Fri 2022-Feb-04

Boston Wastewater Re-Re-Visited: Sewage Viral RNA vs COVID-19 Cases and Deaths

Tagged: COVID / MathInTheNews / R / Statistics

In 2020-November and 2021-May, we looked at the SARS-CoV2 mRNA in Boston wastewater. It’s relation to medical loads was erratic. How’s it look with another 9 months of data?

The question

As always, we want a biomarker that will predict short-term rises in COVID-19 cases, hospitalizations, ICU admissions, and deaths. It would be nice if it were causally related to the disease in some straightforward way (though there are perfectly good biomarkers for which we know no such causal relation).

The Massachusetts Water Resources Authority (MWRA), at its Deer Island Treatment Plant (DITP), runs a huge sewage treatment operation for the metro Boston area. They’ve been sequencing the amount of SARS-CoV2 viral mRNA in sewage, in conjunction with Biobot Analytics, for almost 2 years now, through 3 major waves of COVID-19 in the Boston area. Frankly, it’s the biggest and coolest example of metagenomics I’ve ever seen.

Nature: sewage surveillance for COVID around the world CDC MMWR: Using wastewater surveillance to support COVID-19 response We’d like to use the sewage mRNA levels to predict medical consequences, some number of days later. We’re not alone in this; way back in early 2021 there was a paper in Nature [1] documenting over 200 COVID sewage metagenomics projects all over the world, both for COVID-19 and for illegal drug surveillance. Given hysterical defiance of public health measures, Gertjan Medema, a Dutch microbiologist said:

Not everyone is getting tested, but everyone is going to the bathroom. It’s nice to have an objective tool that isn’t dependent on willingness to get tested.

Since then, the CDC’s Mortality and Morbidity Weekly Report (sort of an in-house CDC journal) has highlighted how useful wastewater metagenomics is [2]:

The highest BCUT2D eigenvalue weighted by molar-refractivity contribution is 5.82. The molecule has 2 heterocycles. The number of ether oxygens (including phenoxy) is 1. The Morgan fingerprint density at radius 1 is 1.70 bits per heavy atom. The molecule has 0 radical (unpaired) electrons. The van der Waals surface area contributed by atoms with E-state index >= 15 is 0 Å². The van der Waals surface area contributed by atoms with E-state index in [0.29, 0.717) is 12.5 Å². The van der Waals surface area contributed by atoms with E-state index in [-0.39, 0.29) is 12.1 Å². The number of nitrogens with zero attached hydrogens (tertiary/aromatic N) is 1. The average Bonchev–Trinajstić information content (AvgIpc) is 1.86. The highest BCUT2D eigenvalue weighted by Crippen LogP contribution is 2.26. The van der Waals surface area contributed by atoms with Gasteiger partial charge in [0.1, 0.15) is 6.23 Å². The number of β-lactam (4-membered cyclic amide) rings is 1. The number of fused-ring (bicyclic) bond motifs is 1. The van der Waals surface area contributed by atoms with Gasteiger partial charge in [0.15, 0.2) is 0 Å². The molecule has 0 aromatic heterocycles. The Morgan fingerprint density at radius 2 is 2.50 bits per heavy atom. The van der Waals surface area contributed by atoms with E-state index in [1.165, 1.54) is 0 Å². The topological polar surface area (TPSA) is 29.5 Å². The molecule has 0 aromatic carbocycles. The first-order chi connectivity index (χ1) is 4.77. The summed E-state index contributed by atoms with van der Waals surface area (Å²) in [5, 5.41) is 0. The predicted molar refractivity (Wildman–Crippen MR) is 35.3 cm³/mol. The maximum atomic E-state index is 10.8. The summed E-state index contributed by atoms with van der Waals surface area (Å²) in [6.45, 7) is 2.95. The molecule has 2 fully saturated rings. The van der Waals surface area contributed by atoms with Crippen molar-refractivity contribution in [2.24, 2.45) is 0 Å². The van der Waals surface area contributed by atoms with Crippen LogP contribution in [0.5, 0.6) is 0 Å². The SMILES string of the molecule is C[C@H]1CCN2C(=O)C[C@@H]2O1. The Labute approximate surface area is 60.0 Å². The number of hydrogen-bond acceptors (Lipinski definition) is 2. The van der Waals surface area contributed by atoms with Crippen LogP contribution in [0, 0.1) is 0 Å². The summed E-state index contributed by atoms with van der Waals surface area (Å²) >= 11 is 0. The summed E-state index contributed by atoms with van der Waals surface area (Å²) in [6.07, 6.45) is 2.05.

Boston Globe: survival chances improve The last two times we tried this (2020-November and 2021-May), we got equivocal results: a reasonable fit on one wave, but no fit whatsoever on the next wave. We had some theories at the time about why that might be [3]:

  • The virus is evolving underneath us, forming new variants.
  • The population is evolving, in its own way, because the smart ones are getting vaccinated.
  • The medical standard of care is evolving, not just with new drugs but also with new practices (like prone intubation) that push down the death rate.

YLE/OWID: declining case fatality rate over time of COVID-19 Katelyn Jetelina, writing a few days ago at Your Local Epidemiologist, shows this with mortality curves from Our World in Data. [4] You can clearly see here (click to embiggen) that the case fatality rate is declining all over the world, in response to viral changes, increasing (though maddeningly slow) vaccination, and improvements in medical standard of care for COVID-19 patients. We shouldn’t expect the waves to be very similar.

So basically, the waves aren’t really measuring the same thing: different viruses, differently vaccinated populations, and different standard of care treatments.

Now that we’re on the downside of our 3rd wave (Omicron) here in New England, can we do any better with more data to see this sui generis wave effect?

Data sources: wastewater metagenomics

MWRA sewage processing zones MWRA metagenomics 2022-Feb-01: SARS-COV-2 viral RNA in sewage vs time The first source, of course, is the MWRA’s report of the Biobot sequencing data. [5] However, they stubbornly report their data only as either a plot (click to embiggen) or a table in a PDF. The table is obviously extracted from a spreadsheet, but they do not provide the spreadsheet; it’s almost as thought they want to be in technical compliance with a requirement to disclose the data, without actually disclosing it in a usefully machine-readable way.